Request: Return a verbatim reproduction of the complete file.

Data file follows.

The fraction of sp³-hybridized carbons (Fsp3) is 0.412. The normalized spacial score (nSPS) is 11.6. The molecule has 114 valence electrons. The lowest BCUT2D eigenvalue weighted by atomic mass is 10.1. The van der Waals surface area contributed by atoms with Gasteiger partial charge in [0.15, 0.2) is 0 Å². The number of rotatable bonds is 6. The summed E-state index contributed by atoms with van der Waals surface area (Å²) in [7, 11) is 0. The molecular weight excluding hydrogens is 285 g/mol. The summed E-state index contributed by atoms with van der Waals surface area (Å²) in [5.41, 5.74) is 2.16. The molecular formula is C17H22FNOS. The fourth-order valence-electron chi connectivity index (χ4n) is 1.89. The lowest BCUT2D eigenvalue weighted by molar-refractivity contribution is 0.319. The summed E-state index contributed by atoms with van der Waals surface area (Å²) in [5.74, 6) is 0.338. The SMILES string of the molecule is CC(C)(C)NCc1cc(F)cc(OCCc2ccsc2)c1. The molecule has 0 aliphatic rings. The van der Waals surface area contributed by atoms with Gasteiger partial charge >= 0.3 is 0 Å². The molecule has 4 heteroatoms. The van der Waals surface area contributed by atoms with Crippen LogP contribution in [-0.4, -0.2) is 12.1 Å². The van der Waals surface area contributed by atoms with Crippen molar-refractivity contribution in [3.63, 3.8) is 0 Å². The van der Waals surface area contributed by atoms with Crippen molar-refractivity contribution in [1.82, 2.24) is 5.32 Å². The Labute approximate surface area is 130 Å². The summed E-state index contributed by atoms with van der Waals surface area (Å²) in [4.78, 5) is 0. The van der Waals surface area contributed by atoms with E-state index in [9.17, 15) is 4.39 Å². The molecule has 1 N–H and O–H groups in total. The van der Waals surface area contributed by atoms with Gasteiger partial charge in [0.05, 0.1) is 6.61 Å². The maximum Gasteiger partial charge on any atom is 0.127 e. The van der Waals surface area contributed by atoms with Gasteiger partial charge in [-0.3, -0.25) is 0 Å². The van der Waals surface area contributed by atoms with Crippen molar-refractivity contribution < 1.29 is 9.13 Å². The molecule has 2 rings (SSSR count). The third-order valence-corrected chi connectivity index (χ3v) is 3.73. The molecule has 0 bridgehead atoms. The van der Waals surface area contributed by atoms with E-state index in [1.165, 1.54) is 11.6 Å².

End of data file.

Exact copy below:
The fraction of sp³-hybridized carbons (Fsp3) is 0.412. The normalized spacial score (nSPS) is 11.6. The molecule has 114 valence electrons. The lowest BCUT2D eigenvalue weighted by atomic mass is 10.1. The van der Waals surface area contributed by atoms with Gasteiger partial charge in [0.15, 0.2) is 0 Å². The number of rotatable bonds is 6. The summed E-state index contributed by atoms with van der Waals surface area (Å²) in [7, 11) is 0. The molecular weight excluding hydrogens is 285 g/mol. The summed E-state index contributed by atoms with van der Waals surface area (Å²) in [5.41, 5.74) is 2.16. The molecular formula is C17H22FNOS. The fourth-order valence-electron chi connectivity index (χ4n) is 1.89. The lowest BCUT2D eigenvalue weighted by molar-refractivity contribution is 0.319. The summed E-state index contributed by atoms with van der Waals surface area (Å²) in [5.74, 6) is 0.338. The SMILES string of the molecule is CC(C)(C)NCc1cc(F)cc(OCCc2ccsc2)c1. The molecule has 0 aliphatic rings. The van der Waals surface area contributed by atoms with Gasteiger partial charge >= 0.3 is 0 Å². The molecule has 4 heteroatoms. The van der Waals surface area contributed by atoms with Crippen LogP contribution in [-0.4, -0.2) is 12.1 Å². The van der Waals surface area contributed by atoms with Crippen molar-refractivity contribution in [3.63, 3.8) is 0 Å². The van der Waals surface area contributed by atoms with Crippen molar-refractivity contribution in [1.82, 2.24) is 5.32 Å². The Labute approximate surface area is 130 Å². The summed E-state index contributed by atoms with van der Waals surface area (Å²) in [4.78, 5) is 0. The van der Waals surface area contributed by atoms with E-state index in [9.17, 15) is 4.39 Å². The molecule has 1 N–H and O–H groups in total. The van der Waals surface area contributed by atoms with Gasteiger partial charge in [0.05, 0.1) is 6.61 Å². The maximum Gasteiger partial charge on any atom is 0.127 e. The van der Waals surface area contributed by atoms with Gasteiger partial charge in [-0.3, -0.25) is 0 Å². The van der Waals surface area contributed by atoms with Crippen molar-refractivity contribution < 1.29 is 9.13 Å². The molecule has 2 rings (SSSR count). The third-order valence-corrected chi connectivity index (χ3v) is 3.73. The molecule has 0 bridgehead atoms. The van der Waals surface area contributed by atoms with E-state index in [1.165, 1.54) is 11.6 Å².